Colorado River Looking Good

1983 was not that unusual.  It wasn’t unusual for the US Dept. of Reclamation to fail to hit the target for how full to let Lake Mead get. What was unusual was that it was so obvious.

You see, if your target is to fill Lake Mead to the 65% level, and you make a mistake and it ends up filled to 80%, no one but your supervisor will be able to tell. The casual observer can’t see the difference.

But when Lake Mead is already 90% full and your target is 95% but it actually goes to 101% – well, that’s what happened in 1983. The video shows water coming over the spillways at the top of the dam. Bureau of Reclamation actually placed six-foot tall plywood extensions to make the spillway even higher, to stop the spectacle.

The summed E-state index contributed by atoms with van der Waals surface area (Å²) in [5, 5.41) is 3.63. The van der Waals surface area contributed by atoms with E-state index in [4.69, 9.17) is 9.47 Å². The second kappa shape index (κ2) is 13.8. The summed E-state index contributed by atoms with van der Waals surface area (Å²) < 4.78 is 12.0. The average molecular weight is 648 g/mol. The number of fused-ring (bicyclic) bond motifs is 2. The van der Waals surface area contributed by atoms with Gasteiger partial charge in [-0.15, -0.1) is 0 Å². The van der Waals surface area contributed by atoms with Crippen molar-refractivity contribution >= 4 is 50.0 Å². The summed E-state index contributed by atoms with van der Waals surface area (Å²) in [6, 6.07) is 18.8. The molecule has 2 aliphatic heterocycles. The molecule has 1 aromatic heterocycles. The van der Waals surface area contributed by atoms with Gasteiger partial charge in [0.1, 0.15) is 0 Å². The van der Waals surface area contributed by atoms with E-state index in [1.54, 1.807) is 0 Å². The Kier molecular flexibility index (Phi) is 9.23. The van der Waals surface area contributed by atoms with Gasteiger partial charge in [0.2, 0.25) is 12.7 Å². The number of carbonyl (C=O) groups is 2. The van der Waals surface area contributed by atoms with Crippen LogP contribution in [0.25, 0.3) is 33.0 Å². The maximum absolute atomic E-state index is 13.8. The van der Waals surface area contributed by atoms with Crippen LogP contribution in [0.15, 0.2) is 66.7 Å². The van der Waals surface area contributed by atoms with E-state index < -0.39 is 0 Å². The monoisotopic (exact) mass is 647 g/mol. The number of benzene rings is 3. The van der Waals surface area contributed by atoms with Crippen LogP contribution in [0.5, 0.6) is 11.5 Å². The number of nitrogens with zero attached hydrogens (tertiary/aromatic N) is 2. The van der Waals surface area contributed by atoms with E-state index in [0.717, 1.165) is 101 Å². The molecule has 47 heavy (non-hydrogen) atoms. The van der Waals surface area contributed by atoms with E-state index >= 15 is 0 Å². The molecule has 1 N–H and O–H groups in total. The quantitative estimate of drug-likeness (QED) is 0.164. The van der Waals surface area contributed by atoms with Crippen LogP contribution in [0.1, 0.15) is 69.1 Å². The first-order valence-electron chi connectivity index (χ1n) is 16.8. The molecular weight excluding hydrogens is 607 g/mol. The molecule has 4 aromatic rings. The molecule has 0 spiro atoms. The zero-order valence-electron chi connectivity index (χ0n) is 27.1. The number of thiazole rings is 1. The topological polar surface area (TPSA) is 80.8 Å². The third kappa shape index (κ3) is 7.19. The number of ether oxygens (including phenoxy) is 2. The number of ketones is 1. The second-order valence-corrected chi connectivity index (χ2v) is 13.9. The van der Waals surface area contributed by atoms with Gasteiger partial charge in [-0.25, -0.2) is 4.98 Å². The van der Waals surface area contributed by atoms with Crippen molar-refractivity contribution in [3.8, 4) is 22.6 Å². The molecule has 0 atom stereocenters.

I was reminded of all this as I checked on the snowpack above Lake Powell. We’re only a third of the way through the water year and still holding above average, and much better than recent years past. We are reminded of the folly in trying to forecast each year based on last years’ activity, even for the “experts”.

Pro Arena Faction Wins Bloody Victory

Good heavens, folks. That was the headline in the Review Journal. Puh-leeze!

For all the drama imputed by the headline writer over there at the RJ, I didn’t receive very many phone calls or emails from people.